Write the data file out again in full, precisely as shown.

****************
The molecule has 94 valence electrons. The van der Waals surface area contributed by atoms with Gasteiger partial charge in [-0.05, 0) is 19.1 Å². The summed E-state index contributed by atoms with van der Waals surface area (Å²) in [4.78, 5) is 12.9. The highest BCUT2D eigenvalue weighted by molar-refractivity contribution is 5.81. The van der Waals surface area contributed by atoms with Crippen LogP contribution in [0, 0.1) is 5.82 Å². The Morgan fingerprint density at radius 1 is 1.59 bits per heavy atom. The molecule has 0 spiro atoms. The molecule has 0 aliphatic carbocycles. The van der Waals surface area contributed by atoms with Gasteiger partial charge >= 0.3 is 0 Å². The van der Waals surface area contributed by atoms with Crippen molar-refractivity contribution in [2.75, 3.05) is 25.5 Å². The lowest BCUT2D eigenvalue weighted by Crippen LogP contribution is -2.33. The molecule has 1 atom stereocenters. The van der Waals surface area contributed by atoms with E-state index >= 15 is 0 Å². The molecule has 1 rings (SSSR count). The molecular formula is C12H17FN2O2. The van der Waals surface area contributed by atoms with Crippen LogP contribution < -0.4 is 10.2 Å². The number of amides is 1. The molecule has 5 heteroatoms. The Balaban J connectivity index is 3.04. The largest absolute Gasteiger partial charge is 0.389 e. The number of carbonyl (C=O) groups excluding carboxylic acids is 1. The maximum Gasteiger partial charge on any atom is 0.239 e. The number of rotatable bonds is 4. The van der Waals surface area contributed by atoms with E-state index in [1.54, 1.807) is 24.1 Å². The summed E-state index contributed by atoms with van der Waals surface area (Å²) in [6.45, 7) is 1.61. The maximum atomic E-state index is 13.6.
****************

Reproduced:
The molecule has 94 valence electrons. The van der Waals surface area contributed by atoms with Gasteiger partial charge in [-0.05, 0) is 19.1 Å². The summed E-state index contributed by atoms with van der Waals surface area (Å²) in [4.78, 5) is 12.9. The highest BCUT2D eigenvalue weighted by molar-refractivity contribution is 5.81. The van der Waals surface area contributed by atoms with Crippen LogP contribution in [0, 0.1) is 5.82 Å². The Morgan fingerprint density at radius 1 is 1.59 bits per heavy atom. The molecule has 0 spiro atoms. The molecule has 0 aliphatic carbocycles. The van der Waals surface area contributed by atoms with Gasteiger partial charge >= 0.3 is 0 Å². The van der Waals surface area contributed by atoms with Crippen molar-refractivity contribution in [2.75, 3.05) is 25.5 Å². The lowest BCUT2D eigenvalue weighted by Crippen LogP contribution is -2.33. The molecule has 1 atom stereocenters. The van der Waals surface area contributed by atoms with E-state index >= 15 is 0 Å². The molecule has 1 rings (SSSR count). The molecular formula is C12H17FN2O2. The van der Waals surface area contributed by atoms with Crippen LogP contribution < -0.4 is 10.2 Å². The number of amides is 1. The molecule has 5 heteroatoms. The Balaban J connectivity index is 3.04. The largest absolute Gasteiger partial charge is 0.389 e. The number of carbonyl (C=O) groups excluding carboxylic acids is 1. The maximum Gasteiger partial charge on any atom is 0.239 e. The number of rotatable bonds is 4. The van der Waals surface area contributed by atoms with E-state index in [1.54, 1.807) is 24.1 Å². The summed E-state index contributed by atoms with van der Waals surface area (Å²) in [6.45, 7) is 1.61. The maximum atomic E-state index is 13.6.